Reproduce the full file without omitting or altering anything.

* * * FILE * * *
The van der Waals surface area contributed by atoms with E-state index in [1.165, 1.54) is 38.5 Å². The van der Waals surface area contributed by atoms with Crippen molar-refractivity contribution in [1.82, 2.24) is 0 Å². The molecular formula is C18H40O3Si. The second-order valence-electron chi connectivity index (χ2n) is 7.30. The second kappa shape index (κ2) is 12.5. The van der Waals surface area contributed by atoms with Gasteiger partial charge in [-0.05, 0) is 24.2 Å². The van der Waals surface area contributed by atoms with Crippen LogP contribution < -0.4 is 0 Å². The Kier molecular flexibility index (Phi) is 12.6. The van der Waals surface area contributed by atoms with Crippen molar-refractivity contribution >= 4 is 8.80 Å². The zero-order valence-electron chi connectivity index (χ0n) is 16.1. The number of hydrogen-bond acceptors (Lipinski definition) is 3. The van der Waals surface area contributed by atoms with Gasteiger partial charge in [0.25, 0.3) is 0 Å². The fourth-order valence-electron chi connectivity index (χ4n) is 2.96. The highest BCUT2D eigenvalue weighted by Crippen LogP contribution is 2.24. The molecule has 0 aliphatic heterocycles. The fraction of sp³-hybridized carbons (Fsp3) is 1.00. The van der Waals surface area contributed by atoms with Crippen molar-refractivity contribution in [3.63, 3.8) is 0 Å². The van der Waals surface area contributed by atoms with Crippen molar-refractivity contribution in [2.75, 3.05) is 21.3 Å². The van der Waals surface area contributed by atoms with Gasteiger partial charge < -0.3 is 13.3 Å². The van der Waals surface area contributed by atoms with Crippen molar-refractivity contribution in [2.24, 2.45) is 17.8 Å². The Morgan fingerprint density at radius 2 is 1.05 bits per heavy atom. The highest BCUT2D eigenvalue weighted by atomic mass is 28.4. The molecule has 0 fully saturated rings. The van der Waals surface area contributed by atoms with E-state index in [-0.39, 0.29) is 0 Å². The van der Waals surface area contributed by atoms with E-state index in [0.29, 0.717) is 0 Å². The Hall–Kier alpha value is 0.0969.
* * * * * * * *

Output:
The van der Waals surface area contributed by atoms with E-state index in [1.165, 1.54) is 38.5 Å². The van der Waals surface area contributed by atoms with Crippen molar-refractivity contribution in [1.82, 2.24) is 0 Å². The molecular formula is C18H40O3Si. The second-order valence-electron chi connectivity index (χ2n) is 7.30. The second kappa shape index (κ2) is 12.5. The van der Waals surface area contributed by atoms with Gasteiger partial charge in [-0.05, 0) is 24.2 Å². The van der Waals surface area contributed by atoms with Crippen LogP contribution < -0.4 is 0 Å². The Kier molecular flexibility index (Phi) is 12.6. The van der Waals surface area contributed by atoms with Crippen molar-refractivity contribution >= 4 is 8.80 Å². The zero-order valence-electron chi connectivity index (χ0n) is 16.1. The number of hydrogen-bond acceptors (Lipinski definition) is 3. The van der Waals surface area contributed by atoms with Gasteiger partial charge in [0.25, 0.3) is 0 Å². The fourth-order valence-electron chi connectivity index (χ4n) is 2.96. The highest BCUT2D eigenvalue weighted by Crippen LogP contribution is 2.24. The molecule has 0 aliphatic heterocycles. The fraction of sp³-hybridized carbons (Fsp3) is 1.00. The van der Waals surface area contributed by atoms with Crippen molar-refractivity contribution in [3.63, 3.8) is 0 Å². The van der Waals surface area contributed by atoms with Crippen molar-refractivity contribution in [2.75, 3.05) is 21.3 Å². The van der Waals surface area contributed by atoms with Gasteiger partial charge < -0.3 is 13.3 Å². The van der Waals surface area contributed by atoms with Crippen molar-refractivity contribution in [2.24, 2.45) is 17.8 Å². The Morgan fingerprint density at radius 2 is 1.05 bits per heavy atom. The highest BCUT2D eigenvalue weighted by atomic mass is 28.4. The molecule has 0 fully saturated rings. The van der Waals surface area contributed by atoms with E-state index in [-0.39, 0.29) is 0 Å². The van der Waals surface area contributed by atoms with E-state index in [0.29, 0.717) is 0 Å². The Hall–Kier alpha value is 0.0969.